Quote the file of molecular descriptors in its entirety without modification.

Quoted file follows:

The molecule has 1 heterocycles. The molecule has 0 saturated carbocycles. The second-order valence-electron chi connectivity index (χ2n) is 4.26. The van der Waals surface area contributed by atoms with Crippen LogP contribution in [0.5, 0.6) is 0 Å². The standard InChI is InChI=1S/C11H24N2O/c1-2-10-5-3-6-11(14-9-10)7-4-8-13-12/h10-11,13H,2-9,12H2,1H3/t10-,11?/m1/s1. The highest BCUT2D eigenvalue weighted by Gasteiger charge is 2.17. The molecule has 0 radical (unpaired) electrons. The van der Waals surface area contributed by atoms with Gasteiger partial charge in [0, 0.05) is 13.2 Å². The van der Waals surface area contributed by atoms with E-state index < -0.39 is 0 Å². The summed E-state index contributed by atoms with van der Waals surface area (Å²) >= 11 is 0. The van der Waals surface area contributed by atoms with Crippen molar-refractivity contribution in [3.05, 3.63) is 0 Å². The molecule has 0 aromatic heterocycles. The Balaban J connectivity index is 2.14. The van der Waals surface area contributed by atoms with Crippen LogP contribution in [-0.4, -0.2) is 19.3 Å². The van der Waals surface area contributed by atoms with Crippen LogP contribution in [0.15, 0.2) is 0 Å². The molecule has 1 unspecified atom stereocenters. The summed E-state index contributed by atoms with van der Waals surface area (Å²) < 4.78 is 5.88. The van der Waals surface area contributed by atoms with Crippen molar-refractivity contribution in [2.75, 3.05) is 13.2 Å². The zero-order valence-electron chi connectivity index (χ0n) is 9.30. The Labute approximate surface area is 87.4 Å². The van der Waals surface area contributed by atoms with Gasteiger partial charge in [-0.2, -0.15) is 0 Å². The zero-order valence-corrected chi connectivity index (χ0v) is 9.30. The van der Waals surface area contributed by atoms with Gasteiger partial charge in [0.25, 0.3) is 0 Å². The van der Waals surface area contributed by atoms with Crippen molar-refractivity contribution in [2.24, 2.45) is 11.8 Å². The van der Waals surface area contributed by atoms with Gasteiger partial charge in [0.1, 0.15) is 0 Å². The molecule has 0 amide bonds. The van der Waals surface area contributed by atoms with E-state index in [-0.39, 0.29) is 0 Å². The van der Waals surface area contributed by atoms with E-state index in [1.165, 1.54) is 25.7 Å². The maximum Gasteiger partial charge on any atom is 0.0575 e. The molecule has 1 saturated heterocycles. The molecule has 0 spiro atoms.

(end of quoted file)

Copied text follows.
The molecule has 1 heterocycles. The molecule has 0 saturated carbocycles. The second-order valence-electron chi connectivity index (χ2n) is 4.26. The van der Waals surface area contributed by atoms with Crippen LogP contribution in [0.5, 0.6) is 0 Å². The standard InChI is InChI=1S/C11H24N2O/c1-2-10-5-3-6-11(14-9-10)7-4-8-13-12/h10-11,13H,2-9,12H2,1H3/t10-,11?/m1/s1. The highest BCUT2D eigenvalue weighted by Gasteiger charge is 2.17. The molecule has 0 radical (unpaired) electrons. The van der Waals surface area contributed by atoms with Gasteiger partial charge in [0, 0.05) is 13.2 Å². The van der Waals surface area contributed by atoms with E-state index < -0.39 is 0 Å². The summed E-state index contributed by atoms with van der Waals surface area (Å²) >= 11 is 0. The van der Waals surface area contributed by atoms with Crippen molar-refractivity contribution in [3.05, 3.63) is 0 Å². The molecule has 0 aromatic heterocycles. The Balaban J connectivity index is 2.14. The van der Waals surface area contributed by atoms with Crippen LogP contribution in [-0.4, -0.2) is 19.3 Å². The van der Waals surface area contributed by atoms with Crippen LogP contribution in [0.15, 0.2) is 0 Å². The molecule has 1 unspecified atom stereocenters. The summed E-state index contributed by atoms with van der Waals surface area (Å²) < 4.78 is 5.88. The van der Waals surface area contributed by atoms with Crippen molar-refractivity contribution in [2.75, 3.05) is 13.2 Å². The zero-order valence-electron chi connectivity index (χ0n) is 9.30. The Labute approximate surface area is 87.4 Å². The van der Waals surface area contributed by atoms with Gasteiger partial charge in [-0.2, -0.15) is 0 Å². The zero-order valence-corrected chi connectivity index (χ0v) is 9.30. The van der Waals surface area contributed by atoms with Gasteiger partial charge in [0.25, 0.3) is 0 Å². The van der Waals surface area contributed by atoms with Crippen molar-refractivity contribution in [2.24, 2.45) is 11.8 Å². The van der Waals surface area contributed by atoms with Gasteiger partial charge in [0.1, 0.15) is 0 Å². The molecule has 0 amide bonds. The van der Waals surface area contributed by atoms with E-state index in [-0.39, 0.29) is 0 Å². The van der Waals surface area contributed by atoms with E-state index in [1.165, 1.54) is 25.7 Å². The maximum Gasteiger partial charge on any atom is 0.0575 e. The molecule has 1 saturated heterocycles. The molecule has 0 spiro atoms.